Within days Mr. Goldman's firm offers flood insurance and, seeing extraordinary profit potential, provides for flood insurance within the 100-year flood plane. Not surprisingly, this product is quite popular and construction soon commences on a group of homes near the river, including the largest house in town, a castle built by Mr. Goldman. An economic boom takes hold throughout the community, for the homebuilders, the carpet weavers, cabinet-makers and real estate agents, not to mention the local banks absolutely ecstatic that loan growth is rising rapidly and lending profits are skyrocketing. The insurance companies also prosper mightily with flood insurance premiums soaring as new homes pop up all along the river. Soon, writing flood insurance becomes the most profitable business in town, especially after many years of drought. Mr. Morgan and Mr. Goldman, collecting enormous insurance premiums without ever facing payment for flood damage, are wealthy and, of course, revered as geniuses. Young children aspire to sell flood insurance.

Soon, insurance companies are moving in from out of town to set up shops to write flood policies. The local banks, enamored by the extraordinary profits being garnered, begin peddling flood insurance as well. An active market develops in reinsurance, as some of the writers of insurance look to shift some of their growing exposure. Even the residents who have built homes along the river catch the flood insurance bug, investing in flood insurance companies as well as dabbling in the reinsurance market, pocketing some extra cash by accepting some risk of a catastrophic flood. The price and ease of availability of flood insurance incites an unprecedented building boom along the river. All agree that flood insurance and the ability to mitigate risk is the greatest thing that has ever happened to the community. Everyone extrapolates recent wealth increases far into the future, while the local economy prospers like never before. After all, each year the houses get larger and more extravagant, and the profits from writing and trading flood insurance grow exponentially.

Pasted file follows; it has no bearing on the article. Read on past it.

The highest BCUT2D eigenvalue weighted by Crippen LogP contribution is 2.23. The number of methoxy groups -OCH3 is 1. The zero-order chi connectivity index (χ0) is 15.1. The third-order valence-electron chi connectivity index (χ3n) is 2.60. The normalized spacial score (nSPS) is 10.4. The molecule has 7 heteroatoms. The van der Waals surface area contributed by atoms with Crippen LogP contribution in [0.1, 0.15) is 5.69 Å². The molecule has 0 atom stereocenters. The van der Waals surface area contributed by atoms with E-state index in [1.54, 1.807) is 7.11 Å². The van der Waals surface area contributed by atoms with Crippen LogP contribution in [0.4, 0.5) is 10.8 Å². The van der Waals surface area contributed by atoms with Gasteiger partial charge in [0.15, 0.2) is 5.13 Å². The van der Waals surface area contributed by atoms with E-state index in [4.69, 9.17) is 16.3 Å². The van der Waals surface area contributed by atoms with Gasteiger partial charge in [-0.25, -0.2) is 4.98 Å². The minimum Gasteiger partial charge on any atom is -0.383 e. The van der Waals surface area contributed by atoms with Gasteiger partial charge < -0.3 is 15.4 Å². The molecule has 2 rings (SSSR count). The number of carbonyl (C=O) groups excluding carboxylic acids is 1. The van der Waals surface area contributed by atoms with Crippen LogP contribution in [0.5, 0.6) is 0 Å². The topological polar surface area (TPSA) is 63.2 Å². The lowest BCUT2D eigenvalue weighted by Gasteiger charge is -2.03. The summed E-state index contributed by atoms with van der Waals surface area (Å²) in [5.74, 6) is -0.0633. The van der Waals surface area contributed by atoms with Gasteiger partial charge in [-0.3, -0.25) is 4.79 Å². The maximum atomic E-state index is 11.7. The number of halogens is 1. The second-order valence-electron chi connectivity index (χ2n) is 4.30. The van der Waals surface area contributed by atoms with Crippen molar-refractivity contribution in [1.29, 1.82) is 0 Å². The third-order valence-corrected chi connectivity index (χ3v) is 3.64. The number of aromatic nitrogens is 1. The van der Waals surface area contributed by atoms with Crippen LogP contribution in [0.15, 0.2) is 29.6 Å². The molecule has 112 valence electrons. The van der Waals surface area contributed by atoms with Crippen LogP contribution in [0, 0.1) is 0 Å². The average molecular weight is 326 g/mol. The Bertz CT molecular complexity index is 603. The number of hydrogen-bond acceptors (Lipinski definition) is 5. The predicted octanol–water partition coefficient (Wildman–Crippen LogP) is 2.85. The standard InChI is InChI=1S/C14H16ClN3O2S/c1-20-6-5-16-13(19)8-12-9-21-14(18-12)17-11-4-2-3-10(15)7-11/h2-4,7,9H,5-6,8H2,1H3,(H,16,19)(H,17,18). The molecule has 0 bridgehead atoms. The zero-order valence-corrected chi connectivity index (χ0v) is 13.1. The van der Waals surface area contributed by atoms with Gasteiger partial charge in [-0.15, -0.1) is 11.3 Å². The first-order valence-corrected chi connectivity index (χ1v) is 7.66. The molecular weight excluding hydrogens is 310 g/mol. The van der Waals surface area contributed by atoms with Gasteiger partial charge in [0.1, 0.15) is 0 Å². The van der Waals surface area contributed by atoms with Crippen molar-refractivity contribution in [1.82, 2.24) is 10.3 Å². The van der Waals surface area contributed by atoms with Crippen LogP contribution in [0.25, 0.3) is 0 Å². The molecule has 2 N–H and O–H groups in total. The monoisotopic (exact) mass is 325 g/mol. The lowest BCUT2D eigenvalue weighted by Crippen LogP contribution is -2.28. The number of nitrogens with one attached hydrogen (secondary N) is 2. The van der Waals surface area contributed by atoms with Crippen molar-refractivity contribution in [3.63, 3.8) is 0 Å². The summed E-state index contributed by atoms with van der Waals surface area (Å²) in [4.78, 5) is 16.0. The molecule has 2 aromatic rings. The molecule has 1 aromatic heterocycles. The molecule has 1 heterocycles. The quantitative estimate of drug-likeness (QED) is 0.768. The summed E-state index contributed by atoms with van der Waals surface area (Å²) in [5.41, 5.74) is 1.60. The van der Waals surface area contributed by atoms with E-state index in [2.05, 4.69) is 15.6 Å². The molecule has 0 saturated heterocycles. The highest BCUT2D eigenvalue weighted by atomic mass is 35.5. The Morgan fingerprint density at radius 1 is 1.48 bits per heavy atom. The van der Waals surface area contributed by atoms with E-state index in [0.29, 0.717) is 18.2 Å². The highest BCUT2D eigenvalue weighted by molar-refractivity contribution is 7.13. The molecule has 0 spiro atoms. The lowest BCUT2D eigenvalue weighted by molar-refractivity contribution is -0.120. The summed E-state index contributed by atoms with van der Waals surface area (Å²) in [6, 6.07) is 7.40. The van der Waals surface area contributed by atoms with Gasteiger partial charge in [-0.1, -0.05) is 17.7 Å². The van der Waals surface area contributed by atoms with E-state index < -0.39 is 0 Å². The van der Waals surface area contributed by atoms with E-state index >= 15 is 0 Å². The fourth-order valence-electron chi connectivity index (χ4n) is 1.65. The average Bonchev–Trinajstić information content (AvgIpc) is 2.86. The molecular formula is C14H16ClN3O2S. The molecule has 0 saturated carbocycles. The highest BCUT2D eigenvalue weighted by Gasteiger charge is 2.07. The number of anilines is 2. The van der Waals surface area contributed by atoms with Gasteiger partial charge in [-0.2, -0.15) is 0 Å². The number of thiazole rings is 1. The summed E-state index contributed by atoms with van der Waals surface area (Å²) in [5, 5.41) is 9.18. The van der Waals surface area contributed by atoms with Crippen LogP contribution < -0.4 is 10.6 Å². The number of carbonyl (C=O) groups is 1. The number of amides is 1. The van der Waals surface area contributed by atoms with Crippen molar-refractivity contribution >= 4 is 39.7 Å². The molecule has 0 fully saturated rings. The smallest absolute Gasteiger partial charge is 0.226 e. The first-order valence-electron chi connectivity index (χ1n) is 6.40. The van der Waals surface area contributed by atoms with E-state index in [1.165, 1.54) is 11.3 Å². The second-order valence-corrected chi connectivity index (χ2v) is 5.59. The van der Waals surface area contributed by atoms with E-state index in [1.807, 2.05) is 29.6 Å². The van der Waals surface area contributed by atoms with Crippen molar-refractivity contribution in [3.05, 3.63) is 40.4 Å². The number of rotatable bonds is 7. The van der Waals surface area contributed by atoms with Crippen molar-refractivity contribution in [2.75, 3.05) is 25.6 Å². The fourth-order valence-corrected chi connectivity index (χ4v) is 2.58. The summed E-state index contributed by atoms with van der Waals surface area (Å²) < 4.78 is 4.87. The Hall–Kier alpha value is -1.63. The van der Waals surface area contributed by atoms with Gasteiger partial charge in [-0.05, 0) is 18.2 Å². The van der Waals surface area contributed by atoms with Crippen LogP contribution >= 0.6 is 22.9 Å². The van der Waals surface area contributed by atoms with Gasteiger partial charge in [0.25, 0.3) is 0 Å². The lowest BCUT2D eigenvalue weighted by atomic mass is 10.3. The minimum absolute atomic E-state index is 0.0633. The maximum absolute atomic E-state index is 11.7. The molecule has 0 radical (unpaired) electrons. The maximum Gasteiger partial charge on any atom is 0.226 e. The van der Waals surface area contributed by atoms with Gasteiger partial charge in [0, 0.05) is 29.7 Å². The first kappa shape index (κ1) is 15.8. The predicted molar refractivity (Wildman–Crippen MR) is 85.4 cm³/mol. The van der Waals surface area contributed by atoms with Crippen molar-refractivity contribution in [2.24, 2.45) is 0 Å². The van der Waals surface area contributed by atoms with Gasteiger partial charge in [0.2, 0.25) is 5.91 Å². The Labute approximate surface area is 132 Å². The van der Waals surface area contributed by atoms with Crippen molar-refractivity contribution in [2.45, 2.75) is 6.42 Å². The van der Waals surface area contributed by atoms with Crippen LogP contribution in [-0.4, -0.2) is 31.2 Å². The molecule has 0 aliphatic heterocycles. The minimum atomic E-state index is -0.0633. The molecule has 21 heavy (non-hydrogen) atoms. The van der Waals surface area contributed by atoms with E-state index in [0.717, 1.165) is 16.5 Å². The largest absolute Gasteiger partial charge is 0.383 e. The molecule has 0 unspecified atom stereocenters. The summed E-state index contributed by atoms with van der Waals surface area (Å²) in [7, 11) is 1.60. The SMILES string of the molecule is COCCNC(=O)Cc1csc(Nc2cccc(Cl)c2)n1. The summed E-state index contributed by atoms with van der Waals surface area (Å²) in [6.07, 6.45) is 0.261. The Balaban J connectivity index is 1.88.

Each spring new building commences on more grandiose homesteads located closer to the river's bank, as the increasingly wealthy and optimistic are willing to absorb the higher premiums to be near the water. Soon, "anyone who is anyone" desires to live along the river. The greatest status belongs, of course, to those occupying the most beautiful mansions only yards away from the rushing river. With lenders ensuring that money is easy to come by, home prices near the water surge, stoking confidence as well as providing homeowners additional equity to use as collateral. The local bankers, enthralled with mounting profits from the combination of a lending and the flood insurance boom, aggressively market home equity loans in a battle against a plethora of out of town banks that had recently opened local branches. Lending margins are contracting steadily, but the exuberant lenders are happy to make it up on volume. The local BMW dealer sells new cars like never before, as does the local importer of luxury goods. It also becomes popular to purchase the initial modest homes constructed near the river, demolish the structures, and replace them with much larger residences a few feet closer to the water. Any home built more than 100 yards from the river is referred to as a "doom-and-gloomer" and is likely to be demolished.

Over time, the local economy comes to revolve around the activities of writing flood insurance, lending and financial services, home building, foreign car dealerships, retail and luxury goods and, importantly, the active trading of reinsurance contracts. And as these "new economy" enterprises flourish during the boom, the community loses interest in "old economy" businesses. With bankers and financiers allocating funding to homebuilding, financial services, and "new economy" startups, many previous stalwart "old economy" businesses wither and die. Previous successful machinists and craftsmen close down their shops, some taking sales jobs at the new malls and restaurants. Others set up digs in one of several flashy new office buildings. There they become employees of the many rapidly expanding companies that are in some manner seeking to profit from escalating prices for homes and other assets, as well as from the boom in insurance contract trading. Many quit their jobs to trade contracts in the booming flood reinsurance market. Trading becomes commonplace in the thriving community that has developed along the river.

With prosperity "as far as the eye can see," residents cheerfully borrow against rising home equity, using these funds to buy goods and services and, of course, to trade flood insurance contracts. The perception is of endless wealth, and to not play is tantamount to admitting a character flaw. A boom-time "new era" mentality grows pervasive for bankers, businessmen, the flood insurance industry and townspeople generally. Their actions seem perfectly rational, as the entire system has evolved to seductively capture the hopes and dreams of individuals throughout the community. In the past, some townspeople worried about floods, especially the older generation that lived through the Great Flood. Yet, it has been years since a major flood and with the current drought having lasted for so many years, most are now convinced that it's different this time with weather patterns having been altered permanently. The insurance companies are major media advertisers, constantly reinforcing how wonderful the drought has been and espousing continued optimism. The running joke in the upscale river bank community is about the "Chicken Littles" that remain living in "old town" and senselessly mutter, "I think there's a big storm coming, I think there's a big storm coming…"